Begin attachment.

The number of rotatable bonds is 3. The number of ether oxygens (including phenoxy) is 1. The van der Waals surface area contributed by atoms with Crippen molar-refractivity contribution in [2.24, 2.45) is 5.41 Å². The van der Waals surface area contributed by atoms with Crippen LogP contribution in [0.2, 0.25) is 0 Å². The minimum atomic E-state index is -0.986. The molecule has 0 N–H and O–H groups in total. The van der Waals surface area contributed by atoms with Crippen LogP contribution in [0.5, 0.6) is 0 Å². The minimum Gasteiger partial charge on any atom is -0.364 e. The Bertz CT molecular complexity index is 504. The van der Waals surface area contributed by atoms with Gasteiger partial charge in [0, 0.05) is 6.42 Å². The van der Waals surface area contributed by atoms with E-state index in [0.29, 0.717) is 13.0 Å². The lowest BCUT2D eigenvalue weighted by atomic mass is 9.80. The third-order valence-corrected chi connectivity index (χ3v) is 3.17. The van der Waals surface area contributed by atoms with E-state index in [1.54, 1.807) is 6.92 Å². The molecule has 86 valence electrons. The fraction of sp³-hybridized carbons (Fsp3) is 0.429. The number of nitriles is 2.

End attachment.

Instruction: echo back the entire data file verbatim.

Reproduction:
The number of rotatable bonds is 3. The number of ether oxygens (including phenoxy) is 1. The van der Waals surface area contributed by atoms with Crippen molar-refractivity contribution in [2.24, 2.45) is 5.41 Å². The van der Waals surface area contributed by atoms with Crippen LogP contribution in [0.2, 0.25) is 0 Å². The minimum atomic E-state index is -0.986. The molecule has 0 N–H and O–H groups in total. The van der Waals surface area contributed by atoms with Crippen LogP contribution in [0.5, 0.6) is 0 Å². The minimum Gasteiger partial charge on any atom is -0.364 e. The Bertz CT molecular complexity index is 504. The van der Waals surface area contributed by atoms with Gasteiger partial charge in [0, 0.05) is 6.42 Å². The van der Waals surface area contributed by atoms with E-state index in [0.29, 0.717) is 13.0 Å². The lowest BCUT2D eigenvalue weighted by atomic mass is 9.80. The third-order valence-corrected chi connectivity index (χ3v) is 3.17. The van der Waals surface area contributed by atoms with E-state index in [1.54, 1.807) is 6.92 Å². The molecule has 86 valence electrons. The fraction of sp³-hybridized carbons (Fsp3) is 0.429. The number of nitriles is 2.